I’ve been thinking and searching for stories to add to this blog in between classes and was disappointed with myself and my inability to locate them, initially. However, I found one while browsing the internet and falling down the rabbit hole that too often begins with a jaunt down my Facebook Newsfeed.

What I found was a Millennial, same age as I am, living the storyteller philosophy. In fact, his story, resonates with that of Hanson Hosein’s Independent America. Miles Howard drove across America this summer to gather the stories and voices of Millennials in his blog and future book, Drive All Night. He believes that there is more to this generation than what is commonly reported in the news. The post he wrote that caught my attention was responding not directly to the linked article above, but rather to the responses from other Millennials on Facebook who were accepting and relating to the critical article.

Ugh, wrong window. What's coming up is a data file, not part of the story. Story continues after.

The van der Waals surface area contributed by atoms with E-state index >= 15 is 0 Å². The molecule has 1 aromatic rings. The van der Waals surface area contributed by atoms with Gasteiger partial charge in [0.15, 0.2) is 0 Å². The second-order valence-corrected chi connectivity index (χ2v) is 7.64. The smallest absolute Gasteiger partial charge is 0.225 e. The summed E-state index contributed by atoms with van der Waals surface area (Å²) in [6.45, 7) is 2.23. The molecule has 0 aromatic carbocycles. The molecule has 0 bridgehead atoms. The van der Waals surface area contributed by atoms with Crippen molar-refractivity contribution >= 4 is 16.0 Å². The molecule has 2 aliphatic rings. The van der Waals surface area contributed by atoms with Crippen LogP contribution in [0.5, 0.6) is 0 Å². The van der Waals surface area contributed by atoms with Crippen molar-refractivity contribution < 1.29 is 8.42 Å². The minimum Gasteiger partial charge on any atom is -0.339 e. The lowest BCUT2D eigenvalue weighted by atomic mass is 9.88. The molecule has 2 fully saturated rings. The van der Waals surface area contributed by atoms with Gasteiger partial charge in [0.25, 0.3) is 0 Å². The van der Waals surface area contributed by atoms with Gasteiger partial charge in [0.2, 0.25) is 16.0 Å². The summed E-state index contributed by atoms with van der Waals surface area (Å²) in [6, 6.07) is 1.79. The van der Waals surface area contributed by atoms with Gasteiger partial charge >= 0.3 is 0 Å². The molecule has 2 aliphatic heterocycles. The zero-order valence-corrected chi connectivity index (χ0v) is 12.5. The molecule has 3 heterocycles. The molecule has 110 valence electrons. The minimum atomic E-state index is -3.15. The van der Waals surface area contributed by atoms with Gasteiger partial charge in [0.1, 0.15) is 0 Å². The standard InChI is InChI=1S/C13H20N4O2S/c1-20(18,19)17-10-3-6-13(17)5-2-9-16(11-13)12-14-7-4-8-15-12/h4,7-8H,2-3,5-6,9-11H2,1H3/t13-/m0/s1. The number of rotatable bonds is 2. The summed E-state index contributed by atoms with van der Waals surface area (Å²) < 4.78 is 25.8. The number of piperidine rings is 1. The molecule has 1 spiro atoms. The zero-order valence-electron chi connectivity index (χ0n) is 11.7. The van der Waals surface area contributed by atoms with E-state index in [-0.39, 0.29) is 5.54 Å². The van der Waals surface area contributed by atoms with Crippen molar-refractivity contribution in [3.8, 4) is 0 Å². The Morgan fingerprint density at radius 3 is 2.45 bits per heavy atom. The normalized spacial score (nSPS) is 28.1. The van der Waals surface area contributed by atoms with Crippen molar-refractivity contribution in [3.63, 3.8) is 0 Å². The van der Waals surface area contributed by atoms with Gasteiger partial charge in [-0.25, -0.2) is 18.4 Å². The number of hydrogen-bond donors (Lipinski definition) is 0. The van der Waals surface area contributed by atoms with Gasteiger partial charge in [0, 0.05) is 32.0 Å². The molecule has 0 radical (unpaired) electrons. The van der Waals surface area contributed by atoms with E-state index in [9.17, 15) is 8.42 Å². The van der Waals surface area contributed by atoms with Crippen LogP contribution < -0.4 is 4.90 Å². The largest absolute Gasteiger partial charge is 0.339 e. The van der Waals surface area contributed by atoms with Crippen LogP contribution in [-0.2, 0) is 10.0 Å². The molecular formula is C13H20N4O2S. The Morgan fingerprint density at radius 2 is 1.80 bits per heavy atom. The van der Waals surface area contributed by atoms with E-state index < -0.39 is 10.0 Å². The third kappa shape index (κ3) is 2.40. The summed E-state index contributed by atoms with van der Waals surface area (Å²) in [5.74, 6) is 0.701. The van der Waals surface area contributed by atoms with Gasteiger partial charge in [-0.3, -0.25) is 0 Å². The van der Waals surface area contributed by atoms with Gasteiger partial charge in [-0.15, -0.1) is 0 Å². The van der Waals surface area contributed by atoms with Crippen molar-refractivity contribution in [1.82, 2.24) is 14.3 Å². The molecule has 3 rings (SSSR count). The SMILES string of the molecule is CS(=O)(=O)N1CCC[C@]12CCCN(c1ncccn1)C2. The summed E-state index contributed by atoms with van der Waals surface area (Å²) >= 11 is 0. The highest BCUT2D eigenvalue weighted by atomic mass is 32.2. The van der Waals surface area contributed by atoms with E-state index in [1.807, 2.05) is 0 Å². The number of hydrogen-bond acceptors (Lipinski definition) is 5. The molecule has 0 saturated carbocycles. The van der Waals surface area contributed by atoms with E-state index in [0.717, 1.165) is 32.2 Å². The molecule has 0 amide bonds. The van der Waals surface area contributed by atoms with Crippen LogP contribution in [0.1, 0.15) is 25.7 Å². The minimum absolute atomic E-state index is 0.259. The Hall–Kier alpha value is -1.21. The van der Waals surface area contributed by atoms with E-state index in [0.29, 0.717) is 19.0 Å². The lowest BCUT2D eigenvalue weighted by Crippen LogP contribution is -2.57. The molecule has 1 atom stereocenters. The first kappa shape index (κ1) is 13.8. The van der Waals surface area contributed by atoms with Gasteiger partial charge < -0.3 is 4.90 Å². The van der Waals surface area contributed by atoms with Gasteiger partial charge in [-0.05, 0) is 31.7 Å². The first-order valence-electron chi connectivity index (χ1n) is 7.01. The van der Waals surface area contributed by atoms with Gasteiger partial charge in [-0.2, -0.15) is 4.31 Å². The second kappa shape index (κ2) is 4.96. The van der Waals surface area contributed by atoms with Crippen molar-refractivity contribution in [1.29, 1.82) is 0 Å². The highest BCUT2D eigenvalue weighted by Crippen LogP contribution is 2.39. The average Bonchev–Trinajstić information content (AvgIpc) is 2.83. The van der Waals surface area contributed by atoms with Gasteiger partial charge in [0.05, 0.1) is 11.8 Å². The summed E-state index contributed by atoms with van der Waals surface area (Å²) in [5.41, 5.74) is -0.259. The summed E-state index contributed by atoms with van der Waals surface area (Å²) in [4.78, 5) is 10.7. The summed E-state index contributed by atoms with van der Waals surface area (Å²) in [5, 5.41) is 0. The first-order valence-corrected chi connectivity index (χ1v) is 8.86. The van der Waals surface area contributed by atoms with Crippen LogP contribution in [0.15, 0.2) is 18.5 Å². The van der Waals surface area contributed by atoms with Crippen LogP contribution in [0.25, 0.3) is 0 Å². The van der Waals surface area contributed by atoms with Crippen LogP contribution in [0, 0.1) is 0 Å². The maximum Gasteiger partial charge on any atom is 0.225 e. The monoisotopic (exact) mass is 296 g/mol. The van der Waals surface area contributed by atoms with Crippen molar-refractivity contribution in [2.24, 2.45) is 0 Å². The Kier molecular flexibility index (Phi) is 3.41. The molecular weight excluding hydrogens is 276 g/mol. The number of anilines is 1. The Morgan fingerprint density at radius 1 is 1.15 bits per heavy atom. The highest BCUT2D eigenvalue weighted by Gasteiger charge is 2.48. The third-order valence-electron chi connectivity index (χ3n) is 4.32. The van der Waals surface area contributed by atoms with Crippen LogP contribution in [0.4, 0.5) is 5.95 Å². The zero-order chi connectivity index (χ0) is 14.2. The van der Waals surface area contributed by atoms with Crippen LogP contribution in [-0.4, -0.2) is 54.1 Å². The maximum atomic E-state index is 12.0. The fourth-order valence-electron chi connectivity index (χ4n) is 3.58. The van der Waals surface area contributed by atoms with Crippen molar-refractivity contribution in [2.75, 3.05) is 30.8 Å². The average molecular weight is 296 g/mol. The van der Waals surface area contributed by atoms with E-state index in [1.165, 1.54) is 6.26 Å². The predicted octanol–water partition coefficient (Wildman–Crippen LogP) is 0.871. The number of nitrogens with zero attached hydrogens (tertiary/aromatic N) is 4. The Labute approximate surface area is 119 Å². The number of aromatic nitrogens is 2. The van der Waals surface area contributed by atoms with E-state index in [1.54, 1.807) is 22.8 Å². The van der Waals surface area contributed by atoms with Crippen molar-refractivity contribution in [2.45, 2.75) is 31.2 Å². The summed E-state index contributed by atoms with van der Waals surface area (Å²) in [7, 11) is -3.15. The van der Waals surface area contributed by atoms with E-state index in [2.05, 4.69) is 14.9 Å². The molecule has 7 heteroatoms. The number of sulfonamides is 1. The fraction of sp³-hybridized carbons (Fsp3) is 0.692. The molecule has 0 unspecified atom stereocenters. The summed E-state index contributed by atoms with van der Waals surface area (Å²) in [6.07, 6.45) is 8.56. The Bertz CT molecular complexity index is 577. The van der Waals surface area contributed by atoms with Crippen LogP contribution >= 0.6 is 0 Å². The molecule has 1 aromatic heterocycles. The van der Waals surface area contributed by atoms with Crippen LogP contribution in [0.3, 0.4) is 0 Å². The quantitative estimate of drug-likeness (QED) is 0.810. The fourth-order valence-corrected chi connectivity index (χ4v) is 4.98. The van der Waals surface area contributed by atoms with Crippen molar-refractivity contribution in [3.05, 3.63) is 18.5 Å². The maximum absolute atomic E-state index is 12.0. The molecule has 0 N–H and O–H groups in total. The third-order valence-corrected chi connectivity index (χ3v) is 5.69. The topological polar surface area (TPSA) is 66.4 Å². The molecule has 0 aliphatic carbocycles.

I haven’t developed specific insight regarding this topic yet, but wanted to catalogue Miles’ blog because I believe he is doing a great job creating a powerful message with his project. If I were to guess, I would say his action idea would be along the lines of:

As a member of the Millennial generation, Miles Howard has been inspired by the people he has met who represent a very different message than is often depicted by reporters. To contradict the misconception he presents stories to celebrate brightest minds of this generation and their invaluable worth to young people because every generation needs stories of inspiration, success, and hope. 

I look forward to reading more of his entries.